April 27, 2007


Is a Rulte Breakers pick.

April 24, 2007

GameTech International

From the Fool:

GameTech International, a Nevada-based maker of electronic bingo systems, is another stock in the long tail that piques the interest of our CAPS players. The company primarily targets the thousands of bingo halls in North America, so, like National Research, I'd say this is largely another play on the aging demographic.

As a grandson who spends a lot (too much) of his time picking up and dropping off two fanatics at the local bingo hall, I can attest to just how crowded these places can get. Over the last two years, the stock has risen more than 200%, driven by substantial growth in operating income.

Throw in a PEG of 0.84, EV/EBITDA of 7.3, and the fact that chairman Richard Fedor owns nearly a quarter of the shares outstanding, and you've got a bingo card with some potential. On top of all that, two of Wall Street's best -- Roth Capital and Merriman Curhan Ford -- currently have outperform calls on GameTech.

April 13, 2007

On 2: The Next Big Thing?

From the Fool:

When companies lay claim to having the "next big thing," a Foolish dose of skepticism always comes in handy. However, On2 Technologies, winner of the 2006 Frost & Sullivan Award for Technology Innovation, may actually have something to hang its hat on.

According to many, On2's TrueMotion codec allows services to deliver streaming video with unmatched image quality. I'm no tech guru, but when names such as Adobe (Nasdaq: ADBE), Electronic Arts, Skype, and even XM Satellite Radio are wholeheartedly adopting a company's technology, the stock is definitely worth a second (or even fifth) look.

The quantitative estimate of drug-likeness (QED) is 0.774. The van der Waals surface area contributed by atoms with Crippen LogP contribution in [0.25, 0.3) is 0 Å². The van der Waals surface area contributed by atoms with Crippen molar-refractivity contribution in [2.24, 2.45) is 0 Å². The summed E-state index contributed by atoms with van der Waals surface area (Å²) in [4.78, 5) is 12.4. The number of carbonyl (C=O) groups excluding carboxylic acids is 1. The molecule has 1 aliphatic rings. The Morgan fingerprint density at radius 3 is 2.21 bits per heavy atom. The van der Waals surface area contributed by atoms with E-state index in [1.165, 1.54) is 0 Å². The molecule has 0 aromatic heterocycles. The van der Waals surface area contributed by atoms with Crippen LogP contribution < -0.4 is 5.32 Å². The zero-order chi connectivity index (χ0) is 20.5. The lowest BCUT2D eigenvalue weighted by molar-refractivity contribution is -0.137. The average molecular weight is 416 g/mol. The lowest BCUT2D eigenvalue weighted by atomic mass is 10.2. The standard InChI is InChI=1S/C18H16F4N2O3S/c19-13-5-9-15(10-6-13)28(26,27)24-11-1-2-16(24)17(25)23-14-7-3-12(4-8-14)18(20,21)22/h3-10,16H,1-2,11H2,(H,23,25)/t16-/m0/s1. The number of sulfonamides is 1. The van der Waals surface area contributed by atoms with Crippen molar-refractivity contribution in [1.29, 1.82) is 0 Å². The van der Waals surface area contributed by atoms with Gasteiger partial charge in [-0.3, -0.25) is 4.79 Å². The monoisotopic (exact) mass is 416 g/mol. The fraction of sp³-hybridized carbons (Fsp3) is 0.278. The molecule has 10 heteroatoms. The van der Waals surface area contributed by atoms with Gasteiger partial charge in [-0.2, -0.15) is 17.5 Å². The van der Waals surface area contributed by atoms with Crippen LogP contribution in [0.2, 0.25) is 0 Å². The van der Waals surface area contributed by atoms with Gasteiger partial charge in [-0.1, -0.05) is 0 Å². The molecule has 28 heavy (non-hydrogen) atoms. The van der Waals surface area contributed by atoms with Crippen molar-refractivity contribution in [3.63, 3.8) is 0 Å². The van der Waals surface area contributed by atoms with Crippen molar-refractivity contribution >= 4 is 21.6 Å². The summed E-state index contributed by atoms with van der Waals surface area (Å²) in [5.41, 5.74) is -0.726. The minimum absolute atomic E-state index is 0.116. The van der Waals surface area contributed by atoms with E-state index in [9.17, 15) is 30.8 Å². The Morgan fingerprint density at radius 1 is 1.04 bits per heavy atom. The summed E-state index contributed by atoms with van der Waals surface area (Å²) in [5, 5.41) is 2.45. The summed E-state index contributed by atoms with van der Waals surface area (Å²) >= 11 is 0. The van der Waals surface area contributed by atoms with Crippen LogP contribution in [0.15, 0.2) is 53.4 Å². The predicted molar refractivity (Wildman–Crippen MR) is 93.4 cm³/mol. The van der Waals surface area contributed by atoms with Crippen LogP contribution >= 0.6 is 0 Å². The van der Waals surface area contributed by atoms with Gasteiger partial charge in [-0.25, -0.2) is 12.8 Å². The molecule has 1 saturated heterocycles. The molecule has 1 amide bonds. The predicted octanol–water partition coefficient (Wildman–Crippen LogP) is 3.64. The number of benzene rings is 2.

On2 has yet to turn a profit, but the stock has more than doubled in the past year -- fueled primarily by 200% revenue growth. In addition, On2 was recently recommended by Merriman Curhan Ford -- one of CAPS' and Wall Street's best.

CAPS All-Star upanddown100 also thinks On2's on to something:

On2 makes the best codec for the ubiquitous FLASH video and sells encoding platforms for social networking sites and individual developers. ... The revenue model here is "back-end loaded" (in other words royalties, royalties, and more royalties) so once On2 hits critical mass in the mass media -- the profitability of the company will go through the proverbial roof.

April 5, 2007

Make a Bet on YouBet

From the Fool:

arely does a penny stock capture the attention of one of our Foolish founders. But that's what Youbet.com, which uses the Web to make it easier to bet the horses, has accomplished: David Gardner clicked outperform in Motley Fool CAPS in September, only to see the stock drop 19% in the months since.

What gives? A fourth-quarter loss didn't inspire confidence. And the Unlawful Internet Gambling Enforcement Act, which Congress passed at the end of September, had investors panic selling anything that connected the words "Internet" and "gambling." (See for yourself).

But David and the other professional and amateur investors participating in CAPS have remained patient: